Top of the OPs: What is MarketingOps, SalesOps, RevOps, DevOps, ProductOps and Xops?
by Sarah O'Neill, on 9 September, 2021
Ops upside your head said ops upside your head...Op, in the name of name of love...Oppa Gangnam style...There's so many Ops based puns. It's sending me into a bit of a spin, really. There's almost too much choice. The OP-portunities are endless.
So, let's just jump directly into it. What's what OP, and what OP does what?
What is Marketing Ops (MOPs)?
Basically, MOPs is all the processes that go on behind the scenes of a marketing team. It encompasses the functions of the marketing organisation to ensure the marketing team is successful. This might mean working with the people, systems and technology, and making sure they operate efficiently, and to scale.
Marketing Ops (MOPs) is the backbone of a marketing team. It can deliver planning, governance, and support, in order to allow your marketing team to focus on their jobs - delivering value.
Why do you need a MOPs team?
Well, a bunch of issues can arise if you don't have the right information, about the right audience.
A good marketing ops analyst can interpret a bunch of complex numbers, fill in the gaps, and provide insights. They'll then use this to help the marketing team improve the customer experience, and increase engagement.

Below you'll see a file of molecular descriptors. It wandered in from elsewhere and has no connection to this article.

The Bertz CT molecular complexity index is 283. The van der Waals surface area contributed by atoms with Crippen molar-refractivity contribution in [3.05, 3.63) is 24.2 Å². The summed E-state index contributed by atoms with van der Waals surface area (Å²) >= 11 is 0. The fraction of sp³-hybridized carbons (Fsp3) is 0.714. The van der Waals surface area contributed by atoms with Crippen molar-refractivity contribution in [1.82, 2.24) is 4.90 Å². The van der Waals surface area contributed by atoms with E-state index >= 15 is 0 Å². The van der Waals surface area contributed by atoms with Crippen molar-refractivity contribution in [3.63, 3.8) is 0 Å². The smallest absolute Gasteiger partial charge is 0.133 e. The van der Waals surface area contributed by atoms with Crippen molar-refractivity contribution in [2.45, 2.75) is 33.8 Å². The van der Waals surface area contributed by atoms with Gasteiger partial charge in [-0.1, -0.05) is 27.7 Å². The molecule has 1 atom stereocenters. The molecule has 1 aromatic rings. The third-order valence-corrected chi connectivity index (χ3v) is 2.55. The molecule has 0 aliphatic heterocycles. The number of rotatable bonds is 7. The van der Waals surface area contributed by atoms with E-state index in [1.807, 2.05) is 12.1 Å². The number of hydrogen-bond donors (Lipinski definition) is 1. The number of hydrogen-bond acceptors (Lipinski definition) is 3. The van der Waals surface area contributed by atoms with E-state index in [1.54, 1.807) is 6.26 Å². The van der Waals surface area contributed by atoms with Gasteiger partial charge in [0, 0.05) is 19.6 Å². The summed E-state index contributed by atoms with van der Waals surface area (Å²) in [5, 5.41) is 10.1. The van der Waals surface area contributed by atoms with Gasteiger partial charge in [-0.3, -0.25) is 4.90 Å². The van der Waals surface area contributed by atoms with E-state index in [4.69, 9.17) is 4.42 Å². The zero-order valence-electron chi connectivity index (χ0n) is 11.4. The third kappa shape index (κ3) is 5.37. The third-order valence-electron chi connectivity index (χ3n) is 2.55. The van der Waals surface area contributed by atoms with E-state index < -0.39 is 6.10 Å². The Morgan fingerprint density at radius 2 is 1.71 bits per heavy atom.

Marketing ops can also focus on improving processes and collaboration across teams. Through coordinating parts of the marketing organisational structure, and product management roles, MOPs management can connect the dots between strategy and execution. This means campaign messaging is aligned and on the same page, teams are collaborating correctly, and every step is being taken alongside the CMOs vision and business objectives.
TLDR; MOPs work to combine processes, metrics and tech to support the entire marketing organisation. This is useful.
What is Sales Operations (SalesOps)?
Think strategy. Think tactical. Think reducing friction. Think supporting the frontline sales team. That's SalesOps.
Basically, SalesOps involves providing insight and strategic direction, in order to make the sales team as effective as possible.
Sales operations can emerge as a number of different tactics and processes, including training, software tools, and engagement techniques. This means your sales team can focus on what they are good at - selling.
But all of this is about bringing a structure and system to selling, through data-drive strategy and decision making. Overall, this streamlines the sales process, and leads to higher productivity and sales. It's all about removing the friction from the process.
Plus, SalesOps might lend a hand to the structure of the team. This might mean working on improving recruiting and hiring practices, or introducing more effective onboarding and employee training programmes.
But what's the difference between sales enablement, I hear you ask?
So, Sales ops tend to keep an eye on high-level support functions. This means providing support for the sales team, and enabling sales later in the cycle.
Sales enablement on the other hand, focuses on supporting the frontline sales team on the ground, in the early stages of the sales funnel.